Know Before You Go

  • Learn the Rules of Riding: There are laws specific to operating off-highway vehicles on public lands. Learn about them by visiting the webpage of your outdoor destination prior to leaving home and take a training course.
  • Scout Your Route: Each vehicular recreation area has a vast and diverse mixture of geology for riders exploring in their motorcycle, ATVs, dune buggies or 4x4s; learn about the various trail experience levels and terrain to avoid emergencies.
  • Be Prepared: Know which supplies you need to have for a successful ride. Be prepared with a first aid kit, extra water and food, maps, a tool kit and extra fuel.
  • File a Riding Plan: Tell a responsible person back at camp or at home where you are going and when you plan on returning. Ask that person to notify local law enforcement if you do not return on time.
  • Use Required Safety Equipment: Know which gear is required for your type of recreation to prevent injury. Always wear protective gear, including a safe, well-fitting helmet.
  • Never Go Alone: Always ride with at least one other person, but preferably in groups of three. If one rider is hurt, someone can stay with the rider while the other one gets help. Never move an injured rider.
  • Tread Lightly: Know where to ride, and ride only on designated routes and trails. Be sure to check ahead for open trails. Remember, wildlife has the right-of-way.
  • Know Your Limits: Know the rules, your skill level and how to maintain your vehicle. Only operate at speeds in which you can maintain control at all times. Do not ride faster than your talent and never operate a vehicle under the influence of alcohol or drugs. Keep your speed under 15 mph when riding near campsites or groups of people.

Key points to ensure your safety while recreating in the SVRAs and on California public lands

  • Tell a responsible person where you are going (in detail) and when you will return. Ask that person to notify local law enforcement if you do not return on time.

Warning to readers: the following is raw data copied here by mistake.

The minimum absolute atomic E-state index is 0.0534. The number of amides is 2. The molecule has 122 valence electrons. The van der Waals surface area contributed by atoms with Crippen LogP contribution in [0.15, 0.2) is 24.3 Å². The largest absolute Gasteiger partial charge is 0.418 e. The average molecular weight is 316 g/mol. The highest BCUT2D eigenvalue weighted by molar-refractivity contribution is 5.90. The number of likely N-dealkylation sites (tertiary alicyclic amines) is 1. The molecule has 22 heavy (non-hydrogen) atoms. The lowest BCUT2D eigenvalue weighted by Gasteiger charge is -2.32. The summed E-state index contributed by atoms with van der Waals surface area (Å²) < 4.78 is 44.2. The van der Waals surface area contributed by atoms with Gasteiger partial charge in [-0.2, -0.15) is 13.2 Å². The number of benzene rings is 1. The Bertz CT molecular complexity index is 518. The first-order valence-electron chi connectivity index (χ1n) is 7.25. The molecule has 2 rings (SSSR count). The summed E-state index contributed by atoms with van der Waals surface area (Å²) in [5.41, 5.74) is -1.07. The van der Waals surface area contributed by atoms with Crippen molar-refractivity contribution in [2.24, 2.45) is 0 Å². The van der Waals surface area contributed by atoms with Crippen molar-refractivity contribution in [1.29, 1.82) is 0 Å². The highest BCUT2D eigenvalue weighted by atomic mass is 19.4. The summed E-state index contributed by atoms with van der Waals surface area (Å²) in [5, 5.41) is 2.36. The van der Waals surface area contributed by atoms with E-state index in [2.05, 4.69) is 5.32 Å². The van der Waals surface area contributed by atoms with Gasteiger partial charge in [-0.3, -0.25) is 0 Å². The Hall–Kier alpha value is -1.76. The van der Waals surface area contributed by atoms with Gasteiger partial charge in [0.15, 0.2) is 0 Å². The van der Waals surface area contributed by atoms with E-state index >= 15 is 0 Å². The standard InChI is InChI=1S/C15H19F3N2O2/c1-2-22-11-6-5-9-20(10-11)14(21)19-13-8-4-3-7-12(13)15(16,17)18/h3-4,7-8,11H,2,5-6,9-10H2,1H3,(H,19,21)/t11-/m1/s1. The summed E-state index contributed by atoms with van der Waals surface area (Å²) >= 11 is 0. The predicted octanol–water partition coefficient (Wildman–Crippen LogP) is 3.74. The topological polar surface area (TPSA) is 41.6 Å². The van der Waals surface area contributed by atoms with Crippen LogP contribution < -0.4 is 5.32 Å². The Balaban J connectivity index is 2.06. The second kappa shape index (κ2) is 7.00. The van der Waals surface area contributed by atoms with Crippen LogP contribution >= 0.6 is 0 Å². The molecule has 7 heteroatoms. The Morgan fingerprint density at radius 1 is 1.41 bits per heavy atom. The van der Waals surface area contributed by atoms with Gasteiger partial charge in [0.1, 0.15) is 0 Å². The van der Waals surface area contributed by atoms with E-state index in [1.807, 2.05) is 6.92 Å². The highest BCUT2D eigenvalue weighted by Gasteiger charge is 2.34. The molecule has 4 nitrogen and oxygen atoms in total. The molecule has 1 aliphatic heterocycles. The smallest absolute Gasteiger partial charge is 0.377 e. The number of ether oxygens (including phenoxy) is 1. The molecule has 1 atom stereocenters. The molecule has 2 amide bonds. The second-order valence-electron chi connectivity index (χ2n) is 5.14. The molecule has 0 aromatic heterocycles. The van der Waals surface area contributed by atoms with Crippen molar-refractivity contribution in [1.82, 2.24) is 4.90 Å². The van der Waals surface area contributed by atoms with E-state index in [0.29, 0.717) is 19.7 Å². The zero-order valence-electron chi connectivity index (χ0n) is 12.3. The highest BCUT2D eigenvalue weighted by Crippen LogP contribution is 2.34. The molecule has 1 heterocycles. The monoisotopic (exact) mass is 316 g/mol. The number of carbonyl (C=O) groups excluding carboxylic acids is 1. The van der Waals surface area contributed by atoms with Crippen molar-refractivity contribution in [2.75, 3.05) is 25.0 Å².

• At a minimum, you should consider taking and using the following safety equipment: protective clothing, helmet, goggles, gloves, seatbelts, (4WDs and dune buggys), first-aid kit, map, matches, and a signal mirror. If you own a cellular phone, take it with you.
  • Make sure you have enough fuel (2-cycle oil if required) and drinking water for the round trip. Drinking water can be more important than fuel in the desert
  • When in the desert, consider staying with your vehicle if it is disabled rather than setting off on your own for help.
  • Avoid driving or stopping in tall grass or brush or where natural fuels come in contact with hot vehicle parts. Stop only in cleared areas.

Practice Safe Road Habits

  • Drive with courtesy. Be prepared to yield the right of way anytime there is doubt and you can safely do so.
  • Stay to the right side of the road or trails.
  • Approach curves and hill crests with caution. Assume there are vehicles ahead and slow accordingly.
  • Don't go down a trail you haven't been up first. If you don't like what you find, you may not be able to go back up.
  • Go with a friend. Two heads and two vehicles are better than one.
  • Allow extra room and stopping distance when approaching other vehicles, especially youngsters, who may be less experienced.